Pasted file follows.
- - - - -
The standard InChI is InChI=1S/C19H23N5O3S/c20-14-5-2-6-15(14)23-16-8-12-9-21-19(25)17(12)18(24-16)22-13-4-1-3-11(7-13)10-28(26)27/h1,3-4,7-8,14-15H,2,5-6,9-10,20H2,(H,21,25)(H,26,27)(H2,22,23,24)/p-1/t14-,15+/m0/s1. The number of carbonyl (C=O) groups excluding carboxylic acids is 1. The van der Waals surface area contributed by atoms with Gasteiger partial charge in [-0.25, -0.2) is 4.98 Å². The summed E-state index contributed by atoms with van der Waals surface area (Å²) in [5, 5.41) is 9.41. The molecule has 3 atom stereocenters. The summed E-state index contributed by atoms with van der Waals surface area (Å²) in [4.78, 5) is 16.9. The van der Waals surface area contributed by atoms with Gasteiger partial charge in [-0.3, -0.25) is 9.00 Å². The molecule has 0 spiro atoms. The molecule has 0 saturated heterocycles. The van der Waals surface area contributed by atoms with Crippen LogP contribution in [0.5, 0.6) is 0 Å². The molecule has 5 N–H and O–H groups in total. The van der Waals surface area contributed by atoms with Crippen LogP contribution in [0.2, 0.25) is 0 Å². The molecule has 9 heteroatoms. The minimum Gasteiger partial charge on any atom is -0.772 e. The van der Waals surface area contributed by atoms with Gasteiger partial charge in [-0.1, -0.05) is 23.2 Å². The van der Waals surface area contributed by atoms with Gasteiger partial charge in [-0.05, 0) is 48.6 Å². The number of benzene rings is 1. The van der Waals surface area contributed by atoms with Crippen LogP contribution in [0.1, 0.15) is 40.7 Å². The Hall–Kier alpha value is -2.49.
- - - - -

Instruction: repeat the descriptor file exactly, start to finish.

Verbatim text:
The standard InChI is InChI=1S/C19H23N5O3S/c20-14-5-2-6-15(14)23-16-8-12-9-21-19(25)17(12)18(24-16)22-13-4-1-3-11(7-13)10-28(26)27/h1,3-4,7-8,14-15H,2,5-6,9-10,20H2,(H,21,25)(H,26,27)(H2,22,23,24)/p-1/t14-,15+/m0/s1. The number of carbonyl (C=O) groups excluding carboxylic acids is 1. The van der Waals surface area contributed by atoms with Gasteiger partial charge in [-0.25, -0.2) is 4.98 Å². The summed E-state index contributed by atoms with van der Waals surface area (Å²) in [5, 5.41) is 9.41. The molecule has 3 atom stereocenters. The summed E-state index contributed by atoms with van der Waals surface area (Å²) in [4.78, 5) is 16.9. The van der Waals surface area contributed by atoms with Gasteiger partial charge in [-0.3, -0.25) is 9.00 Å². The molecule has 0 spiro atoms. The molecule has 0 saturated heterocycles. The van der Waals surface area contributed by atoms with Crippen LogP contribution in [0.5, 0.6) is 0 Å². The molecule has 5 N–H and O–H groups in total. The van der Waals surface area contributed by atoms with Crippen LogP contribution in [0.2, 0.25) is 0 Å². The molecule has 9 heteroatoms. The minimum Gasteiger partial charge on any atom is -0.772 e. The van der Waals surface area contributed by atoms with Gasteiger partial charge in [-0.1, -0.05) is 23.2 Å². The van der Waals surface area contributed by atoms with Gasteiger partial charge in [-0.05, 0) is 48.6 Å². The number of benzene rings is 1. The van der Waals surface area contributed by atoms with Crippen LogP contribution in [0.1, 0.15) is 40.7 Å². The Hall–Kier alpha value is -2.49.